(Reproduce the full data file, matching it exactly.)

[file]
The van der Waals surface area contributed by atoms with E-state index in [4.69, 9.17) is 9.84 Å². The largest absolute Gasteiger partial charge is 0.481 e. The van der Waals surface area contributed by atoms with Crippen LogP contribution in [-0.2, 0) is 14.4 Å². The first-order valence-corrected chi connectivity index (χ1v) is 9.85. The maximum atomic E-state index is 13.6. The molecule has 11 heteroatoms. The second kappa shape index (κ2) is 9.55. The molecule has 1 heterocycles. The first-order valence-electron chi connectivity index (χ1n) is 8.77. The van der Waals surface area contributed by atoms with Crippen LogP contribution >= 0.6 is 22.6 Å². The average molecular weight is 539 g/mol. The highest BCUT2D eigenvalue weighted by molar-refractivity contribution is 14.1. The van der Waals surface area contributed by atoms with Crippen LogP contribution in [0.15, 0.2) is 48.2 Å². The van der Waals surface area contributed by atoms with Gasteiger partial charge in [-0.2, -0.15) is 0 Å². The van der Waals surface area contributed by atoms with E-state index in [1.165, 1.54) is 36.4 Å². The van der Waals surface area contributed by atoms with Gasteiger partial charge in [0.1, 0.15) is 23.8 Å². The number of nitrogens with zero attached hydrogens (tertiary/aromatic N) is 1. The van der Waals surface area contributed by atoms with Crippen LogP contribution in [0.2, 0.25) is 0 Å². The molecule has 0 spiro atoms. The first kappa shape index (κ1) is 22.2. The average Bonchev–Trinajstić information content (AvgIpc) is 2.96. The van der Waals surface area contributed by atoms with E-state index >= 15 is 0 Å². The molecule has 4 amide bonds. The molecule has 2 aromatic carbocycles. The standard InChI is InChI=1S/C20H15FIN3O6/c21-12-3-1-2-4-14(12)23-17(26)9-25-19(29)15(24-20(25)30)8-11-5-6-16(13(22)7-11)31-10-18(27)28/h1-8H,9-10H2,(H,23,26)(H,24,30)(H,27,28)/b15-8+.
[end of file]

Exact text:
The van der Waals surface area contributed by atoms with E-state index in [4.69, 9.17) is 9.84 Å². The largest absolute Gasteiger partial charge is 0.481 e. The van der Waals surface area contributed by atoms with Crippen LogP contribution in [-0.2, 0) is 14.4 Å². The first-order valence-corrected chi connectivity index (χ1v) is 9.85. The maximum atomic E-state index is 13.6. The molecule has 11 heteroatoms. The second kappa shape index (κ2) is 9.55. The molecule has 1 heterocycles. The first-order valence-electron chi connectivity index (χ1n) is 8.77. The van der Waals surface area contributed by atoms with Crippen LogP contribution >= 0.6 is 22.6 Å². The average molecular weight is 539 g/mol. The highest BCUT2D eigenvalue weighted by molar-refractivity contribution is 14.1. The van der Waals surface area contributed by atoms with Crippen LogP contribution in [0.15, 0.2) is 48.2 Å². The van der Waals surface area contributed by atoms with Gasteiger partial charge in [-0.2, -0.15) is 0 Å². The van der Waals surface area contributed by atoms with E-state index in [1.165, 1.54) is 36.4 Å². The van der Waals surface area contributed by atoms with Gasteiger partial charge in [0.1, 0.15) is 23.8 Å². The number of nitrogens with zero attached hydrogens (tertiary/aromatic N) is 1. The van der Waals surface area contributed by atoms with Crippen LogP contribution in [0.2, 0.25) is 0 Å². The molecule has 0 spiro atoms. The first kappa shape index (κ1) is 22.2. The average Bonchev–Trinajstić information content (AvgIpc) is 2.96. The van der Waals surface area contributed by atoms with E-state index >= 15 is 0 Å². The molecule has 4 amide bonds. The molecule has 2 aromatic carbocycles. The standard InChI is InChI=1S/C20H15FIN3O6/c21-12-3-1-2-4-14(12)23-17(26)9-25-19(29)15(24-20(25)30)8-11-5-6-16(13(22)7-11)31-10-18(27)28/h1-8H,9-10H2,(H,23,26)(H,24,30)(H,27,28)/b15-8+.